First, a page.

Finances are complicated, and they are further complicated by your credit report. Your credit score fluctuates constantly, and knowing how various things will affect your credit report is important to your overall financial planning. Here, we’ll explore the various factors that cause your credit score to go up or down, and how long those factors will continue to affect your credit score.
Fair Credit Reporting Act
The Fair Credit Reporting Act–also known as the Consumer Credit Protection Act–was enacted on October 26, 1970. It is designed to protect the integrity and privacy of a person’s credit information. It requires credit reporting agencies, and those that report credit information to those agencies (like credit card companies), to make sure all information is fair, accurate and confidential. Information in a consumer report cannot be provided to anyone who does not have a purpose specified in the Act.
Components Of Your Credit Report
Before exploring how various actions affect your credit report, it’s important to know how your credit score is calculated. Not every action has the same impact. Here is how your credit score is determined:
Payment history – 35%
Amounts owed – 30%
Length of credit history – 15%
Credit mix – 10%
New credit – 10%
This makes up your FICO credit score, the most common method used. Obviously, payment history is crucial and it’s important to remember that even if a company does not report your usual on-time payments, they will certainly report a missed or late one.
Your credit report is not a static document. Your credit score changes all the time, and actions that have lowered your credit score do disappear from your credit report. The time frame varies from two to ten years. Generally, those negative actions will fall off your report after seven years. Another thing to understand is that the severity of the impact diminishes with time, too. So a bankruptcy five year ago will matter less than when freshly filed.
One of the most insidious ways that your credit score can be lowered comes from credit inquiries. Also called “hard inquiries” or “hard pulls,” a credit inquiry of this type happens when you apply for another credit card. It’s important to know that even department store credit cards can cause a hard pull. Credit inquiries remain on your credit report for two years, and can have a negative impact on your credit score—from 5 to 20 points per pull.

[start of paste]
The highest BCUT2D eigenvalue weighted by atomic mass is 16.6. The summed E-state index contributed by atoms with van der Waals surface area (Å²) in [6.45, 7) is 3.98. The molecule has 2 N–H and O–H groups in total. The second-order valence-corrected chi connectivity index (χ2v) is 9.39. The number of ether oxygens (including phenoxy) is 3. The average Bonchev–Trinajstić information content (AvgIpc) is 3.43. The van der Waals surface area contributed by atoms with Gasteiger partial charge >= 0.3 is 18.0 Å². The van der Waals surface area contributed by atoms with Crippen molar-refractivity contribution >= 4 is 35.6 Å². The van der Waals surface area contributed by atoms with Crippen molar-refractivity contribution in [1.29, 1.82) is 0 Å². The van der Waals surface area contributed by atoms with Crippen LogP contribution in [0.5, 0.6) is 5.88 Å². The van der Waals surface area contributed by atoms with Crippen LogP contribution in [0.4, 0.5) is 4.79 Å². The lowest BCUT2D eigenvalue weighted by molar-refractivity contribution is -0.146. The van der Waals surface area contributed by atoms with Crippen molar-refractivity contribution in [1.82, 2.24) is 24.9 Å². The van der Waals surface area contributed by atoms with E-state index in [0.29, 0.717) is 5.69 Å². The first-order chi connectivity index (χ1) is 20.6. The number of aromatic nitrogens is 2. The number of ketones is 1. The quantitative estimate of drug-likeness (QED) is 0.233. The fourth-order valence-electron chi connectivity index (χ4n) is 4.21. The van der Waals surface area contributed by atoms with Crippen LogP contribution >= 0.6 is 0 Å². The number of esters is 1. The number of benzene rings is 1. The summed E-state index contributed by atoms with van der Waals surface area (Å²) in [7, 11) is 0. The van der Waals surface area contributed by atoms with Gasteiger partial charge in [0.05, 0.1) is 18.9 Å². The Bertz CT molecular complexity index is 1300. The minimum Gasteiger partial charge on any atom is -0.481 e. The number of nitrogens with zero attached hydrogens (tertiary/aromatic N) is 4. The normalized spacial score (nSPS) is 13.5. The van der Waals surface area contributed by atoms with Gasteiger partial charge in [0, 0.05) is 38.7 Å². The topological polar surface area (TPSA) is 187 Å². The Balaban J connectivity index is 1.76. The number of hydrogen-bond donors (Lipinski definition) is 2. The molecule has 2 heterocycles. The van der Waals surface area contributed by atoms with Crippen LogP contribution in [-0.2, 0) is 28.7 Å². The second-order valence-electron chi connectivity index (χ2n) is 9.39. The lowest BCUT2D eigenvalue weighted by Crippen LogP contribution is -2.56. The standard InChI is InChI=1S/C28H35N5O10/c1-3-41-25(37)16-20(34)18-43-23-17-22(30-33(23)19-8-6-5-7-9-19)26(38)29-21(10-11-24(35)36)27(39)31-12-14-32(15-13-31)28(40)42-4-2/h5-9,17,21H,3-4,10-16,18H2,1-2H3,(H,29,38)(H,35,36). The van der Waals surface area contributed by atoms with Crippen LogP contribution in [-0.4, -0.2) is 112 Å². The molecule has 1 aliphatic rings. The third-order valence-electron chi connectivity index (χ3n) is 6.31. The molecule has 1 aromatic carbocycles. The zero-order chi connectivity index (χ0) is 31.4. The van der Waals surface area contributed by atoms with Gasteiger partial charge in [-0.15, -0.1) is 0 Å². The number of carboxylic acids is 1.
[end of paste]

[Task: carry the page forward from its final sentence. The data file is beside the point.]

Most negative actions will remain on your credit report for 7 years. These include debts that have gone into collection, charge-offs (where the business is no longer actively trying to collect the debt), and late payments that are over 30 days past due. The later the payment, the worse it is for your credit score. It also includes Chapter 13 bankruptcy, starting from the date of filing. Chapter 7 bankruptcy stays on your credit report for 10 years.
When you have financial difficulties, your credit score will be impacted, whether or not you declare bankruptcy. This impact does not have to be devastating, and it can be mitigated. The experts at Burr Law can guide you in re-establishing your credit in ways that meet your particular situation. Remembering that payment history is crucial, and that many accounts do not typically report on-time payments, you can work to have your timely payments noted. While auto loans, mortgages, credit cards and some others are typically reported, other things like utilities, phone payments, and even streaming services can be reported. If you have a monthly expense that isn’t being reported and you want those timely payments to count toward your credit score, Burr Law can help.
Understanding your credit report can lessen your anxiety around declaring bankruptcy. When your credit score is suffering from late payments and debts in collection, bankruptcy isn’t going to make things worse. It can make things a lot better, and the professionals at Burr Law can guide you in repairing your credit too.